This an entry in a series of blogs to keep people informed on current election reform and voting rights issues in the news.
Featured Stories of the Week:
This week, the issue of voter list maintenance made a return in two news stories – one reporting a small North Carolina county's handling of dead voters on the rolls, the other concluding a long debate over a 2006 law barring citizens whose information didn't perfectly match government databases from registering to vote.
The Winston-Salem Journal provided in-depth coverage of the complicated, but important and oft-ignored election issue. Writer Monte Mitchell correctly notes that voter rolls with ineligible voters wastes money, skews turnout numbers and otherwise makes life difficult for election officials. Especially noteworthy was the Ashe County election supervisor’s statement that he feels “very confident that no dead people voted.”
Fortunately, the story avoids the misperception that inaccurate lists are an indication of voter fraud. The kind of organized voter fraud that makes use of dead voters ended decades ago with the demise of the patronage system, improved election administration and more serious penalties for election crimes.
States are required by the National Voting Rights Act and the Help America Vote Act to develop specific standards for implementing a list maintenance program that is transparent, consistent and not discriminatory to safeguard voters from illegal and discriminatory purges. America has an unfortunate history in which eligible minority and immigrant voters have had a difficult time registering to vote and staying on the registration roles.
The rabid pursuit of legislation purporting to combat "voter fraud" continues to be a solution in search of a problem that is ultimately harmful to the most marginalized eligible voters. This legislation invariably creates a series of barriers to participation that, in effect, suppresses voter turnout among working class voters and voters of color. Such legislation was center-stage in Washington State this week.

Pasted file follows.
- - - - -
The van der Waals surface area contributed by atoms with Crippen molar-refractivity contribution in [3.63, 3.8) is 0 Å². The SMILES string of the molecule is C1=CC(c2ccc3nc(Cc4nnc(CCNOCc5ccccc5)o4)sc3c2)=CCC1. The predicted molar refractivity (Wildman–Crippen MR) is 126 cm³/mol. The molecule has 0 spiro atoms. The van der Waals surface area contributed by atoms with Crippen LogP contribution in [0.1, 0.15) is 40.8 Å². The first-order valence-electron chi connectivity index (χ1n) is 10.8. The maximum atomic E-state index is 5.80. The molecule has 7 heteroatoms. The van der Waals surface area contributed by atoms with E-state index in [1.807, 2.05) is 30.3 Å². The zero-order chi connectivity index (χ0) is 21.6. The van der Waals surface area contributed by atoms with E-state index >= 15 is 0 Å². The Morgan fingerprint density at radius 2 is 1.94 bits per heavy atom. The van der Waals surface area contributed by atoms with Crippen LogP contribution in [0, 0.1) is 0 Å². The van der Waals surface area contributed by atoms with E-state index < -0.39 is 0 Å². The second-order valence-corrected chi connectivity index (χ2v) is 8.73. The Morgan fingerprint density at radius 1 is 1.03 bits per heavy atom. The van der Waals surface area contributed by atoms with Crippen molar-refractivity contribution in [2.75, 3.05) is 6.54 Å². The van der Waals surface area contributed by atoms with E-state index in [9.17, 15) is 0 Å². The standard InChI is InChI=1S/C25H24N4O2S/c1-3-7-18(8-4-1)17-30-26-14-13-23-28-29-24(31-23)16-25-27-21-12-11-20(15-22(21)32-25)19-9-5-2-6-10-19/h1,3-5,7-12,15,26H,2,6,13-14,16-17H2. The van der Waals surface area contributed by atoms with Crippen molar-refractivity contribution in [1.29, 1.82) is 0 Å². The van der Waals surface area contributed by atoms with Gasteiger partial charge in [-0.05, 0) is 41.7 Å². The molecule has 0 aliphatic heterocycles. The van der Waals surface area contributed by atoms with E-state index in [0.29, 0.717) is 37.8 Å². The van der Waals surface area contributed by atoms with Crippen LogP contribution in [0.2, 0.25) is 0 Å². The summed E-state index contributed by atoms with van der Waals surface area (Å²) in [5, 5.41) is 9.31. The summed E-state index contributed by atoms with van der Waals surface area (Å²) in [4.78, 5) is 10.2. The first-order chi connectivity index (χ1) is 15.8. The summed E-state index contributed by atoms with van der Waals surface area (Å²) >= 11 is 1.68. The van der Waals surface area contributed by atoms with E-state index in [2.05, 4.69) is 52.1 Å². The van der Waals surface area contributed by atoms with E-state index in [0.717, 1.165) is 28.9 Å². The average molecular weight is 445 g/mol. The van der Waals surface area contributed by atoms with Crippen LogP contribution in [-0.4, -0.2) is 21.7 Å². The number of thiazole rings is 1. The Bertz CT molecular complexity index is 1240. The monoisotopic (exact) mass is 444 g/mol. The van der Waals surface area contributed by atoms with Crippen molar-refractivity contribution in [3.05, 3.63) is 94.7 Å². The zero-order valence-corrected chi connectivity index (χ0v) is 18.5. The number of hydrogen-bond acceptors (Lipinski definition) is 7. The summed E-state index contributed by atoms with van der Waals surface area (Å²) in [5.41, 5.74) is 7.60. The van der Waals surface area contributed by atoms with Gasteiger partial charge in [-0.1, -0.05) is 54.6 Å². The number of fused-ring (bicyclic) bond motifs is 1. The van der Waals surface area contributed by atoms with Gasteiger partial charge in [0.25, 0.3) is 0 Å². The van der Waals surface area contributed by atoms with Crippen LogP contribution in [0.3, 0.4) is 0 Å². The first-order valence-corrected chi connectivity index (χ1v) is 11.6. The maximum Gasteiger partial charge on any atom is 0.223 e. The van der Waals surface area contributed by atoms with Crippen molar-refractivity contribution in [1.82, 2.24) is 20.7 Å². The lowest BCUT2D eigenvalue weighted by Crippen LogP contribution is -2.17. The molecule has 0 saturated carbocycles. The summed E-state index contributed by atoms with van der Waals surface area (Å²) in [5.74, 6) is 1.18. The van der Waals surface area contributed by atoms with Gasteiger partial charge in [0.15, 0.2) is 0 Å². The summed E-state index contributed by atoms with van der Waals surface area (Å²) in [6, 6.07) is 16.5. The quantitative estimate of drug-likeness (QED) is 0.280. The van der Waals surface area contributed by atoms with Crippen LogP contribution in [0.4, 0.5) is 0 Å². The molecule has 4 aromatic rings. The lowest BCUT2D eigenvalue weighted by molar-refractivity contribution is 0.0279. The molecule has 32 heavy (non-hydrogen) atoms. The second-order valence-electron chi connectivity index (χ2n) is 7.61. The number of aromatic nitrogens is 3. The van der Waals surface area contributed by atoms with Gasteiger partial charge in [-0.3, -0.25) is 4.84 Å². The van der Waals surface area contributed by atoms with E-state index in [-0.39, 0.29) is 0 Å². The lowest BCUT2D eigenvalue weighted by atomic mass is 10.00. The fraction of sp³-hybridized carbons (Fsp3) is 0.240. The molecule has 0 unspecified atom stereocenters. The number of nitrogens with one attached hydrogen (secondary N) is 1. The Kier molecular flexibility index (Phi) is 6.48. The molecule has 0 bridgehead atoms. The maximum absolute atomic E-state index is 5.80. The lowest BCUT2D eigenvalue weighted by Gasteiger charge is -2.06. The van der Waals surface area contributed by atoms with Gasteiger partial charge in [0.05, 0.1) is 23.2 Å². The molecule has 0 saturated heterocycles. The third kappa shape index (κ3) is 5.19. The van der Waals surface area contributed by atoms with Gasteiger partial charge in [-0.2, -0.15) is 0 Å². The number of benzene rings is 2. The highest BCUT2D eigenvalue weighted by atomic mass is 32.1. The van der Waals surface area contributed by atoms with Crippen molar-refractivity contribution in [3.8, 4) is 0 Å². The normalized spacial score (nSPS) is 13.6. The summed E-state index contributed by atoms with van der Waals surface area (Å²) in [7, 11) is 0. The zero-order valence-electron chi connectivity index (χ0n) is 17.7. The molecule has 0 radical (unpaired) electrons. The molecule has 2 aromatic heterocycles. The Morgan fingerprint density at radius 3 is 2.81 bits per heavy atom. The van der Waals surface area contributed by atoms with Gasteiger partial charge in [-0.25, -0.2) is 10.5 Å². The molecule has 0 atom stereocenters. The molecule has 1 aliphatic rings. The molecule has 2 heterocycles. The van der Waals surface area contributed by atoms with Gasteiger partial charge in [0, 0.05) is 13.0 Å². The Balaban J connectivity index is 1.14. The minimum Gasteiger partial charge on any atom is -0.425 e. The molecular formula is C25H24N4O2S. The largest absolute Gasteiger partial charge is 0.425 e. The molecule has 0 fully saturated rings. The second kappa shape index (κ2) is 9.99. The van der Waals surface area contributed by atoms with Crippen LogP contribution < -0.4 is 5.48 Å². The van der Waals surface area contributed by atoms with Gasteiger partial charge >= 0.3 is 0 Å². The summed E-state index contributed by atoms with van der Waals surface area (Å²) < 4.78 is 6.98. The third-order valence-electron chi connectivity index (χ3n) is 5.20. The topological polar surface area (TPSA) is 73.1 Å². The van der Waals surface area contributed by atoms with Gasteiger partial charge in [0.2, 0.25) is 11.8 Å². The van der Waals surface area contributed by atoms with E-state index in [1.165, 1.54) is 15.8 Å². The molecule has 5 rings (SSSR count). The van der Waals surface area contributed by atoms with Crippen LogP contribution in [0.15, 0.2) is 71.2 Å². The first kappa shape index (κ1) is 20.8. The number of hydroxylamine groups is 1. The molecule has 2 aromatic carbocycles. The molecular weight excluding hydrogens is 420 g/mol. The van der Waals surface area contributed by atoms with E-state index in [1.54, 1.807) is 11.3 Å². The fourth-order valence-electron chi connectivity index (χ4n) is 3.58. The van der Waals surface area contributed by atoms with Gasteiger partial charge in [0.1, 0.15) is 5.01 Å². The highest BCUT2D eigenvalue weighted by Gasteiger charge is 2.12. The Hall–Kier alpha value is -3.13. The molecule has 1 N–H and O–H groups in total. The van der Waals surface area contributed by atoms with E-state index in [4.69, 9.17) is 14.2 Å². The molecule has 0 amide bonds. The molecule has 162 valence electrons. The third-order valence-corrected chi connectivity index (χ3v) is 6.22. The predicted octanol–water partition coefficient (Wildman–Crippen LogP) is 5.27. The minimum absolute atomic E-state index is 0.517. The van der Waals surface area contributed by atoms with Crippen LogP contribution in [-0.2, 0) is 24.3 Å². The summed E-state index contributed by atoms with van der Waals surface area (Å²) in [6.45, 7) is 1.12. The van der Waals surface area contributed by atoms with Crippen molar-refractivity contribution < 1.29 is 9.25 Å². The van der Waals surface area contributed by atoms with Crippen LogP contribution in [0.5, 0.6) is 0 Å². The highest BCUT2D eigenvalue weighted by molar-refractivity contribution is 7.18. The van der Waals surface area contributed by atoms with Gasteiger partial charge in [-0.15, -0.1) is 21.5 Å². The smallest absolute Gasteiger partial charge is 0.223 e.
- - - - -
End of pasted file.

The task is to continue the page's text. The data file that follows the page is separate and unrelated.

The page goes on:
WA reached a settlement involving a new law that was barred by a federal judge last year. The state will now allow the registration of eligible citizens who do not perfectly match identification information with state and federal databases. But, officials will flag their names and require additional information before their votes are counted. While it is a small victory for WA voters (especially women, students, low income and minority voters who often do not have updated information due to name and frequent residence changes), the modified law still puts the burden on the voter to be counted and assumes a problem of widespread voter fraud. Between 2002 and 2005, just 24 people were convicted of illegal voting, according to Project Vote report, The Politics of Voter Fraud.
It is worth repeating that voting itself is a right, not a privilege . Government at all levels has an obligation to help citizens exercise their rights, including the right to vote. After all, unlike others rights, such as speech, government controls all the mechanisms by which this right is exercised. Laws that create barriers to voting must prove that they are not hindering more legally eligible citizens from voting than they are catching ineligible voters. Ashe County took time to deal with voter rolls instead of creating a quick “solution” by keeping eligible voters off the rolls while providing no discernible ability to stop voter fraud - the reason WA state was taken to court in the first place.
In Other News:
DES MOINES — Iowa would join seven states that allow voter registration on Election Day under a bill passed Tuesday by the Iowa House.